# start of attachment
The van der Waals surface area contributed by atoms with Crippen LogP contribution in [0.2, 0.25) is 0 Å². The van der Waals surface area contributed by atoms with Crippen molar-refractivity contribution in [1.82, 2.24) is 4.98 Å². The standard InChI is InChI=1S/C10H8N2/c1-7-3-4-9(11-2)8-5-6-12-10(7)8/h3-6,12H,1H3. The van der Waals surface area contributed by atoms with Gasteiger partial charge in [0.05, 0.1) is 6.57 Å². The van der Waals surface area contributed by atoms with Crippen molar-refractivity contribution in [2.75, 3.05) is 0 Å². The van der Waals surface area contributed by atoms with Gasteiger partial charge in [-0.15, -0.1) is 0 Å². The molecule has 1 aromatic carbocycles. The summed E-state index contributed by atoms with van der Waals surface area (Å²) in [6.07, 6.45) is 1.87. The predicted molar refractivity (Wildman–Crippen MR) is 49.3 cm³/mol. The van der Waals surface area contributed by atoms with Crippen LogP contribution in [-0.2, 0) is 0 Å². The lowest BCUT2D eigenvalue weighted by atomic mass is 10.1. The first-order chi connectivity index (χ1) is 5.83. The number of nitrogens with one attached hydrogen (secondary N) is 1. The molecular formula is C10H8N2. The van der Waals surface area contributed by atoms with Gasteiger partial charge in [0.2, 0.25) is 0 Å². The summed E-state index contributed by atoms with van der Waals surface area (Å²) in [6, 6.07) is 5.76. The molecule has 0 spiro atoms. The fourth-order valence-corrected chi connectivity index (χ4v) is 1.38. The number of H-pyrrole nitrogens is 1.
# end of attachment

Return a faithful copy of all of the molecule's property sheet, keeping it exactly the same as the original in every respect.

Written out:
The van der Waals surface area contributed by atoms with Crippen LogP contribution in [0.2, 0.25) is 0 Å². The van der Waals surface area contributed by atoms with Crippen molar-refractivity contribution in [1.82, 2.24) is 4.98 Å². The standard InChI is InChI=1S/C10H8N2/c1-7-3-4-9(11-2)8-5-6-12-10(7)8/h3-6,12H,1H3. The van der Waals surface area contributed by atoms with Gasteiger partial charge in [0.05, 0.1) is 6.57 Å². The van der Waals surface area contributed by atoms with Crippen molar-refractivity contribution in [2.75, 3.05) is 0 Å². The van der Waals surface area contributed by atoms with Gasteiger partial charge in [-0.15, -0.1) is 0 Å². The molecule has 1 aromatic carbocycles. The summed E-state index contributed by atoms with van der Waals surface area (Å²) in [6.07, 6.45) is 1.87. The predicted molar refractivity (Wildman–Crippen MR) is 49.3 cm³/mol. The van der Waals surface area contributed by atoms with Crippen LogP contribution in [-0.2, 0) is 0 Å². The lowest BCUT2D eigenvalue weighted by atomic mass is 10.1. The first-order chi connectivity index (χ1) is 5.83. The number of nitrogens with one attached hydrogen (secondary N) is 1. The molecular formula is C10H8N2. The van der Waals surface area contributed by atoms with Gasteiger partial charge in [0.2, 0.25) is 0 Å². The summed E-state index contributed by atoms with van der Waals surface area (Å²) in [6, 6.07) is 5.76. The molecule has 0 spiro atoms. The fourth-order valence-corrected chi connectivity index (χ4v) is 1.38. The number of H-pyrrole nitrogens is 1.